Over the past five years, Danielle Dutton has quietly changed the face of independent publishing, two titles at a time. As the publisher behindDorothy: A Publishing Project, she shines a spotlight on female writers like American expat Nell Zink (The Wallcreeper) and Barbara Comyns (Who Was Changed and Who Was Dead) a British writer whose work was out of print before Dorothy rescued it.
Now Dutton herself moves into the spotlight with her third book, Margaret the First (Catapult), a fictional portrait of the eccentric writer and philosopher Margaret Cavendish. With Dutton’s characteristic flair for rich language, Margaret the First evokes a bright, lively seventeenth century world that feels immediate and familiar. This world longed to keep Margaret Cavendish in her place, even as it couldn’t wait to see what outlandish stunt she would perform next. I spoke with Dutton on the phone about historical research, badass ladies, and what happens when we don’t get what we want.
What was your research process like for this book? Very early on, someone told me that I was like a magpie researcher, that I was going along and finding sparkly things and then plucking them out. And that’s true. I would note in books when I came across something wonderful, whether it was a textile, or recipe, or clothes, or a scientific experiment, or a medical procedure. Because they were just like gems to me. They sparkled, and they would glow out of the research.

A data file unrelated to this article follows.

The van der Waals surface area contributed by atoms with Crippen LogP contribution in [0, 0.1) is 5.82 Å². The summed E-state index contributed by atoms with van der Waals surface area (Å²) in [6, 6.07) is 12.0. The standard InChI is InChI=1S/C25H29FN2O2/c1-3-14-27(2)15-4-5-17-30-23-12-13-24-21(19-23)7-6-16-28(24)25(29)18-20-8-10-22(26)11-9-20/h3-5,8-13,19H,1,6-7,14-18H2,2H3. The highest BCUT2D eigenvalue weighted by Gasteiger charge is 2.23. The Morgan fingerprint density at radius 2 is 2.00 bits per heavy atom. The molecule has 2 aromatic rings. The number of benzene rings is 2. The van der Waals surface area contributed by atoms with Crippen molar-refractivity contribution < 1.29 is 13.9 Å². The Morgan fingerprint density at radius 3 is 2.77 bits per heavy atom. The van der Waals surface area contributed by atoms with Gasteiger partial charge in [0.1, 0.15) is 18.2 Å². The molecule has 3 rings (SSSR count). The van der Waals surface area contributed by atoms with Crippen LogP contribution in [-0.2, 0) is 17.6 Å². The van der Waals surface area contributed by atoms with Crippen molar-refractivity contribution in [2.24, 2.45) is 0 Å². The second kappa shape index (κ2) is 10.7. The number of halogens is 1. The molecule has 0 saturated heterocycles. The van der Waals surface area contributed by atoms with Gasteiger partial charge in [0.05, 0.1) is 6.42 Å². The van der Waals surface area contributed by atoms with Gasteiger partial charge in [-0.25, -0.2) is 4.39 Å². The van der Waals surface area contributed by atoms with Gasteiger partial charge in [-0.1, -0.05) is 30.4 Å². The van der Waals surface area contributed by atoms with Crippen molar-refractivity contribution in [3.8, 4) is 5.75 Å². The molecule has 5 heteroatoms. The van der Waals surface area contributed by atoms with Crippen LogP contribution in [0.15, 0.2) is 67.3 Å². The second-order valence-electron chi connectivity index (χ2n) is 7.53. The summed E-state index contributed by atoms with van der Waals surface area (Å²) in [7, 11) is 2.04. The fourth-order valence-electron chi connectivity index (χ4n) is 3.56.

And there are so many of those material details made visible in the novel. Did finding the right details, or the right language, help you find Margaret? Margaret absolutely came up out of all of these tangible details in the research. I think that when you’re imagining someone who really lived, there’s a lot of pressure to feel like you’re getting close to that actual person. And so I think steeping myself in the things that would have surrounded her was one way that I gave myself confidence.
Could you describe how you made some of the structural choices in the book? The novel moves from first person to third and shifts ever so slightly in the last section, too. I wrote one of the last pieces of the book first. And it came really early, like ten years ago. And it’s right after she’s written The Blazing World, and it’s this really intense, lyrical close third person. And that came to me really naturally. Just like a gush of language. I was like, “Oh, there’s Margaret!” But I had to back up and find who she would have been in language as a girl, as a teenager, as a younger woman. How she would have gotten to be that woman who would be so meta-textual and lyrical in her later years. And that was a real pleasure to try to figure out.